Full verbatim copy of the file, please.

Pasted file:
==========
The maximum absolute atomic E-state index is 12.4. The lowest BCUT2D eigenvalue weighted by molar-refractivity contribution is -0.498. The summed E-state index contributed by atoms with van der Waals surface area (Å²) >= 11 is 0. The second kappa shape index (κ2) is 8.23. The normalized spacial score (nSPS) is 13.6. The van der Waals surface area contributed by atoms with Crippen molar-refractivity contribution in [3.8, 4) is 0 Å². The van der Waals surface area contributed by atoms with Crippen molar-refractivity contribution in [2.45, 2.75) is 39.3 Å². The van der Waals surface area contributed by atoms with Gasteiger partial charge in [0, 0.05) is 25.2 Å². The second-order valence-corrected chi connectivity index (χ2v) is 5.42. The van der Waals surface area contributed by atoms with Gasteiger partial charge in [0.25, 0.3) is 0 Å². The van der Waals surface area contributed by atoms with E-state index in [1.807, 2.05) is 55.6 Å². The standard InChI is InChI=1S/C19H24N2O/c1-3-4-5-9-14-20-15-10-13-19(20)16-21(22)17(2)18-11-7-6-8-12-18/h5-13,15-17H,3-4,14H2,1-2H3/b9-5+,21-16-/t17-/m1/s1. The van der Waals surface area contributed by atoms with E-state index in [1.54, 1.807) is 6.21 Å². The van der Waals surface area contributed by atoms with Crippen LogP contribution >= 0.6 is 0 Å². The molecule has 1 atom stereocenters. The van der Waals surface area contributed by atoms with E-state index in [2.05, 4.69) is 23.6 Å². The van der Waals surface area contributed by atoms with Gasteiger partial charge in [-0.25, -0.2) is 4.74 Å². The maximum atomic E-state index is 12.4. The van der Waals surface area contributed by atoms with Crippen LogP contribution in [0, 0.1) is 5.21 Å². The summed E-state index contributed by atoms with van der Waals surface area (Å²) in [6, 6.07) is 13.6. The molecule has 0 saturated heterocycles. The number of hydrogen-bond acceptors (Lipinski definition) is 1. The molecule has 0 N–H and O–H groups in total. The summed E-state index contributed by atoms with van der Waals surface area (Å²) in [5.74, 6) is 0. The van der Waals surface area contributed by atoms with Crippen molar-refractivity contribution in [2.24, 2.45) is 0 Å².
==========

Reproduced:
The maximum absolute atomic E-state index is 12.4. The lowest BCUT2D eigenvalue weighted by molar-refractivity contribution is -0.498. The summed E-state index contributed by atoms with van der Waals surface area (Å²) >= 11 is 0. The second kappa shape index (κ2) is 8.23. The normalized spacial score (nSPS) is 13.6. The van der Waals surface area contributed by atoms with Crippen molar-refractivity contribution in [3.8, 4) is 0 Å². The van der Waals surface area contributed by atoms with Crippen molar-refractivity contribution in [2.45, 2.75) is 39.3 Å². The van der Waals surface area contributed by atoms with Gasteiger partial charge in [0, 0.05) is 25.2 Å². The second-order valence-corrected chi connectivity index (χ2v) is 5.42. The van der Waals surface area contributed by atoms with Gasteiger partial charge in [0.25, 0.3) is 0 Å². The van der Waals surface area contributed by atoms with E-state index in [1.807, 2.05) is 55.6 Å². The standard InChI is InChI=1S/C19H24N2O/c1-3-4-5-9-14-20-15-10-13-19(20)16-21(22)17(2)18-11-7-6-8-12-18/h5-13,15-17H,3-4,14H2,1-2H3/b9-5+,21-16-/t17-/m1/s1. The van der Waals surface area contributed by atoms with E-state index in [1.54, 1.807) is 6.21 Å². The van der Waals surface area contributed by atoms with Crippen LogP contribution >= 0.6 is 0 Å². The molecule has 1 atom stereocenters. The van der Waals surface area contributed by atoms with E-state index in [2.05, 4.69) is 23.6 Å². The van der Waals surface area contributed by atoms with Gasteiger partial charge in [-0.25, -0.2) is 4.74 Å². The maximum atomic E-state index is 12.4. The van der Waals surface area contributed by atoms with Crippen LogP contribution in [0, 0.1) is 5.21 Å². The summed E-state index contributed by atoms with van der Waals surface area (Å²) in [6, 6.07) is 13.6. The molecule has 0 saturated heterocycles. The number of hydrogen-bond acceptors (Lipinski definition) is 1. The molecule has 0 N–H and O–H groups in total. The summed E-state index contributed by atoms with van der Waals surface area (Å²) in [5.74, 6) is 0. The van der Waals surface area contributed by atoms with Crippen molar-refractivity contribution in [2.24, 2.45) is 0 Å².